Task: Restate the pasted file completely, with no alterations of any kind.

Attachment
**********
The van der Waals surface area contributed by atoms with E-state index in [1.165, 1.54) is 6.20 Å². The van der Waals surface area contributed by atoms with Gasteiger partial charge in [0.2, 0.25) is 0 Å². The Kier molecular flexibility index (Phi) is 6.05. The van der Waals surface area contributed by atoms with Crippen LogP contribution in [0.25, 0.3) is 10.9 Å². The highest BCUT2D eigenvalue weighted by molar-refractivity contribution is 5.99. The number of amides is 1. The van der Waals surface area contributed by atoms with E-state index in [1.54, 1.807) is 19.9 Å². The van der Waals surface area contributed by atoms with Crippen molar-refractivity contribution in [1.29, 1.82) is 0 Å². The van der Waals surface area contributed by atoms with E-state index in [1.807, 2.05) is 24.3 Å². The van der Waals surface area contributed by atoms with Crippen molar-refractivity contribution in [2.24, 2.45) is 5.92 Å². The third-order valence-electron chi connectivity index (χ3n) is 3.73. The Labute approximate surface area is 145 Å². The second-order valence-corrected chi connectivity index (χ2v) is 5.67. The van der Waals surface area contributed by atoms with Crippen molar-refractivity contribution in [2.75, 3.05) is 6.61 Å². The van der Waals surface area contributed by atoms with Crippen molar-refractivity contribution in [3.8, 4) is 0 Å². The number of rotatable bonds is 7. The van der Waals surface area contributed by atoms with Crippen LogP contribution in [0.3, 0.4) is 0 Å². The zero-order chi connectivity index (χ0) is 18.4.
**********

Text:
The van der Waals surface area contributed by atoms with E-state index in [1.165, 1.54) is 6.20 Å². The van der Waals surface area contributed by atoms with Gasteiger partial charge in [0.2, 0.25) is 0 Å². The Kier molecular flexibility index (Phi) is 6.05. The van der Waals surface area contributed by atoms with Crippen LogP contribution in [0.25, 0.3) is 10.9 Å². The highest BCUT2D eigenvalue weighted by molar-refractivity contribution is 5.99. The number of amides is 1. The van der Waals surface area contributed by atoms with E-state index in [1.54, 1.807) is 19.9 Å². The van der Waals surface area contributed by atoms with Crippen molar-refractivity contribution in [1.29, 1.82) is 0 Å². The van der Waals surface area contributed by atoms with E-state index in [1.807, 2.05) is 24.3 Å². The van der Waals surface area contributed by atoms with Crippen molar-refractivity contribution in [2.24, 2.45) is 5.92 Å². The third-order valence-electron chi connectivity index (χ3n) is 3.73. The Labute approximate surface area is 145 Å². The second-order valence-corrected chi connectivity index (χ2v) is 5.67. The van der Waals surface area contributed by atoms with Crippen molar-refractivity contribution in [2.75, 3.05) is 6.61 Å². The van der Waals surface area contributed by atoms with Crippen molar-refractivity contribution in [3.8, 4) is 0 Å². The number of rotatable bonds is 7. The van der Waals surface area contributed by atoms with Crippen LogP contribution in [0.3, 0.4) is 0 Å². The zero-order chi connectivity index (χ0) is 18.4.